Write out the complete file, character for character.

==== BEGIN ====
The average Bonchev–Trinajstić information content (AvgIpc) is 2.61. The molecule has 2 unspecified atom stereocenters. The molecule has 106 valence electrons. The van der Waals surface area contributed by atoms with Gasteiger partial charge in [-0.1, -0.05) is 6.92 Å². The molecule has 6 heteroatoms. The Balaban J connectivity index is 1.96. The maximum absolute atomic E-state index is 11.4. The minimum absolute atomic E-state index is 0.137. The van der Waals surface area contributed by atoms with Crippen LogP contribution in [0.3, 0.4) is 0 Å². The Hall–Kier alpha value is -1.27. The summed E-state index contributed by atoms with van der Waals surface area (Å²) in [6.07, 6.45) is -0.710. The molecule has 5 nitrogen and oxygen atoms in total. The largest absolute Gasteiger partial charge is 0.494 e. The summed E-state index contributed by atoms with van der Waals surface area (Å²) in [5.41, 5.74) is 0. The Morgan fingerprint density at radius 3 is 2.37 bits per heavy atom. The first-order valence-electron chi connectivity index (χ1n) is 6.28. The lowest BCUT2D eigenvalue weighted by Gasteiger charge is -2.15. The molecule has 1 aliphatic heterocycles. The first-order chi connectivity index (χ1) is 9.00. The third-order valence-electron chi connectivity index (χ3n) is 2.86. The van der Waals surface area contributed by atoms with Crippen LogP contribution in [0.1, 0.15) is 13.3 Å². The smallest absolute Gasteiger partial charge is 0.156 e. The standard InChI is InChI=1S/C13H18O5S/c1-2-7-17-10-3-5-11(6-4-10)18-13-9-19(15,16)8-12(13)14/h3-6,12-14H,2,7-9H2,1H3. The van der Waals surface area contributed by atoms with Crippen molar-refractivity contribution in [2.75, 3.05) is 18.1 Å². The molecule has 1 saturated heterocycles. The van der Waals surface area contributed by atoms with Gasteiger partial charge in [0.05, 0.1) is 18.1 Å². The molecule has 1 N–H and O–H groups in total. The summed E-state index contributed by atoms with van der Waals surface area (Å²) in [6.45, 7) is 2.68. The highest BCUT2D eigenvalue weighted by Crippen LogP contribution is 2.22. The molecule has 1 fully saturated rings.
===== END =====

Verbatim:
The average Bonchev–Trinajstić information content (AvgIpc) is 2.61. The molecule has 2 unspecified atom stereocenters. The molecule has 106 valence electrons. The van der Waals surface area contributed by atoms with Gasteiger partial charge in [-0.1, -0.05) is 6.92 Å². The molecule has 6 heteroatoms. The Balaban J connectivity index is 1.96. The maximum absolute atomic E-state index is 11.4. The minimum absolute atomic E-state index is 0.137. The van der Waals surface area contributed by atoms with Crippen LogP contribution in [0.3, 0.4) is 0 Å². The Hall–Kier alpha value is -1.27. The summed E-state index contributed by atoms with van der Waals surface area (Å²) in [6.07, 6.45) is -0.710. The molecule has 5 nitrogen and oxygen atoms in total. The largest absolute Gasteiger partial charge is 0.494 e. The summed E-state index contributed by atoms with van der Waals surface area (Å²) in [5.41, 5.74) is 0. The Morgan fingerprint density at radius 3 is 2.37 bits per heavy atom. The first-order valence-electron chi connectivity index (χ1n) is 6.28. The lowest BCUT2D eigenvalue weighted by Gasteiger charge is -2.15. The molecule has 1 aliphatic heterocycles. The first-order chi connectivity index (χ1) is 9.00. The third-order valence-electron chi connectivity index (χ3n) is 2.86. The van der Waals surface area contributed by atoms with Crippen LogP contribution in [0.1, 0.15) is 13.3 Å². The smallest absolute Gasteiger partial charge is 0.156 e. The standard InChI is InChI=1S/C13H18O5S/c1-2-7-17-10-3-5-11(6-4-10)18-13-9-19(15,16)8-12(13)14/h3-6,12-14H,2,7-9H2,1H3. The van der Waals surface area contributed by atoms with Crippen molar-refractivity contribution in [2.75, 3.05) is 18.1 Å². The molecule has 1 saturated heterocycles. The van der Waals surface area contributed by atoms with Gasteiger partial charge in [0.05, 0.1) is 18.1 Å². The molecule has 1 N–H and O–H groups in total. The summed E-state index contributed by atoms with van der Waals surface area (Å²) in [6.45, 7) is 2.68. The highest BCUT2D eigenvalue weighted by Crippen LogP contribution is 2.22. The molecule has 1 fully saturated rings.